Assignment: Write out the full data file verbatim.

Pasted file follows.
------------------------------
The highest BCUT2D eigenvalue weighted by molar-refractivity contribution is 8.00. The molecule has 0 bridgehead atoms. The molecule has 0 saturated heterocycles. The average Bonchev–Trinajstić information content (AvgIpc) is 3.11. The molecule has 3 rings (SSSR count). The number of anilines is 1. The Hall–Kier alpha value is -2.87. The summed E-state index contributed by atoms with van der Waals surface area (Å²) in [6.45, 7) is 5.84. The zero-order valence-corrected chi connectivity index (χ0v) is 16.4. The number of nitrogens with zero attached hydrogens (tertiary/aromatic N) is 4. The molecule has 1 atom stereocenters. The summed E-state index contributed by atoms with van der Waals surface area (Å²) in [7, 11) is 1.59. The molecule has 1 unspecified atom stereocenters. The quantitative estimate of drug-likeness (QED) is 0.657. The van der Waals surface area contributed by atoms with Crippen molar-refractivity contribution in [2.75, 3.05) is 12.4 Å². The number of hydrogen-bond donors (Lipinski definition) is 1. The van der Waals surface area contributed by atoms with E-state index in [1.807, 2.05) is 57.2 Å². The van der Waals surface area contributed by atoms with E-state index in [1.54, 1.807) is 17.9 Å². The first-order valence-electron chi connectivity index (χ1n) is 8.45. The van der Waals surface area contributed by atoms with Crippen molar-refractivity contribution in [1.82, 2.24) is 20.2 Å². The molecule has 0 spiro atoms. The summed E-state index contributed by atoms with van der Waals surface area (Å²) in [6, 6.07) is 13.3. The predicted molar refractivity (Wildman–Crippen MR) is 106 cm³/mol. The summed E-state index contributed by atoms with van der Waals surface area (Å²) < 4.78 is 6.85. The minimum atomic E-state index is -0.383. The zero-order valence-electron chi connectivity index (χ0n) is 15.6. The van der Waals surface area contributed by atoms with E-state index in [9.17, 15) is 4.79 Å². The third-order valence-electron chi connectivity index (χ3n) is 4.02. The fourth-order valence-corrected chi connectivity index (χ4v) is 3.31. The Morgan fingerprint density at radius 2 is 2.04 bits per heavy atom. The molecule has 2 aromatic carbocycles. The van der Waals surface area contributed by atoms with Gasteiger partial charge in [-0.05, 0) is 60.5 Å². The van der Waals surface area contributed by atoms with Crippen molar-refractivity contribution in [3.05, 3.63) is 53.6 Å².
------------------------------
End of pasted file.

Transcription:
The highest BCUT2D eigenvalue weighted by molar-refractivity contribution is 8.00. The molecule has 0 bridgehead atoms. The molecule has 0 saturated heterocycles. The average Bonchev–Trinajstić information content (AvgIpc) is 3.11. The molecule has 3 rings (SSSR count). The number of anilines is 1. The Hall–Kier alpha value is -2.87. The summed E-state index contributed by atoms with van der Waals surface area (Å²) in [6.45, 7) is 5.84. The zero-order valence-corrected chi connectivity index (χ0v) is 16.4. The number of nitrogens with zero attached hydrogens (tertiary/aromatic N) is 4. The molecule has 1 atom stereocenters. The summed E-state index contributed by atoms with van der Waals surface area (Å²) in [7, 11) is 1.59. The molecule has 1 unspecified atom stereocenters. The quantitative estimate of drug-likeness (QED) is 0.657. The van der Waals surface area contributed by atoms with Crippen molar-refractivity contribution in [2.75, 3.05) is 12.4 Å². The number of hydrogen-bond donors (Lipinski definition) is 1. The van der Waals surface area contributed by atoms with E-state index in [1.807, 2.05) is 57.2 Å². The van der Waals surface area contributed by atoms with E-state index in [1.54, 1.807) is 17.9 Å². The first-order valence-electron chi connectivity index (χ1n) is 8.45. The van der Waals surface area contributed by atoms with Crippen molar-refractivity contribution in [1.82, 2.24) is 20.2 Å². The molecule has 0 spiro atoms. The summed E-state index contributed by atoms with van der Waals surface area (Å²) in [6, 6.07) is 13.3. The predicted molar refractivity (Wildman–Crippen MR) is 106 cm³/mol. The summed E-state index contributed by atoms with van der Waals surface area (Å²) < 4.78 is 6.85. The minimum atomic E-state index is -0.383. The zero-order valence-electron chi connectivity index (χ0n) is 15.6. The van der Waals surface area contributed by atoms with E-state index in [9.17, 15) is 4.79 Å². The third-order valence-electron chi connectivity index (χ3n) is 4.02. The fourth-order valence-corrected chi connectivity index (χ4v) is 3.31. The Morgan fingerprint density at radius 2 is 2.04 bits per heavy atom. The molecule has 2 aromatic carbocycles. The van der Waals surface area contributed by atoms with Gasteiger partial charge in [-0.05, 0) is 60.5 Å². The van der Waals surface area contributed by atoms with Crippen molar-refractivity contribution in [3.05, 3.63) is 53.6 Å².